|Juraj Jánošík by Władysław Skoczylas. The inscription reads: "The name of Janosik will never die".|
We have met English highwaymen in the past and today we travel to Slovakia to remember the final day of a man who has become a legendary figure in his homeland and surrounding countries.
Like our own Robin Hood, legends tell that Jánošík robbed from the rich and gave his takings to the poor. In the years since his death he has become a familiar figure in the cultural life of Slovakia as a symbol of strength against oppression, but in his lifetime, Jánošík was known a highwayman who met a gruesome fate.
In March 1713 Jánošík was visiting a lady friend in a pub owned by landlord, Tomáš Uhorčík, but unbeknownst to the wanted man, local forces had been tipped off and were already on their way to detain him. When Jánošík realised that arrest was imminent he tried to flee and his escape was foiled not by weapons or force, but by an old lady who threw a plate of peas onto the pub floor, causing the outlaw to slip and fall. Captured and restrained, he was imprisoned in the town of Liptovský Svätý Mikuláš to await trial.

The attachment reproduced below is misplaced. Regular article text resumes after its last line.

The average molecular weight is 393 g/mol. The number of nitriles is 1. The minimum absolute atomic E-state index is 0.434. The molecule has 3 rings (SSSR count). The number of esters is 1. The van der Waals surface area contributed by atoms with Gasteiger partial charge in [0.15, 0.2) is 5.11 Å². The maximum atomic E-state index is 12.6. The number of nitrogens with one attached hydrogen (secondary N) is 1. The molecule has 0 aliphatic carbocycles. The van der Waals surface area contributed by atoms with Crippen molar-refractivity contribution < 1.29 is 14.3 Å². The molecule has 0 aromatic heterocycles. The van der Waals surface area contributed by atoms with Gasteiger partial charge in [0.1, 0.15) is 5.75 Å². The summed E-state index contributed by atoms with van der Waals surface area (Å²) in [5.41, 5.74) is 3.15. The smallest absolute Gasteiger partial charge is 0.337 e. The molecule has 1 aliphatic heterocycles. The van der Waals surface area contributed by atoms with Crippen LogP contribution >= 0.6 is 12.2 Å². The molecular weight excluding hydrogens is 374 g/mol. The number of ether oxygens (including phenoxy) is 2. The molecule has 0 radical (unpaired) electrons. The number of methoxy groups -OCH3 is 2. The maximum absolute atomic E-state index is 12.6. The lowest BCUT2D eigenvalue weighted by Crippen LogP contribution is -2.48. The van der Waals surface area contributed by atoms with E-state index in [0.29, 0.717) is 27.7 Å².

Jánošík came before the courts on 16th March 1713 and on 17th was sentenced to death. Although the date of his execution was not written, it was usual for the sentence to be carried out immediately and for Jánošík, the means of death were particularly gruesome.
He had already endured torture whilst imprisoned and now he was to face a final, terrible end on the scaffold. Rather than a noose a hook awaited Jánošík and he was hung from it by his ribcage and left there to die. Legend claims that the highwayman danced a jig before leaping onto the hook himself but whether he jumped or was set there by guards, Jánošík ended his days in agony.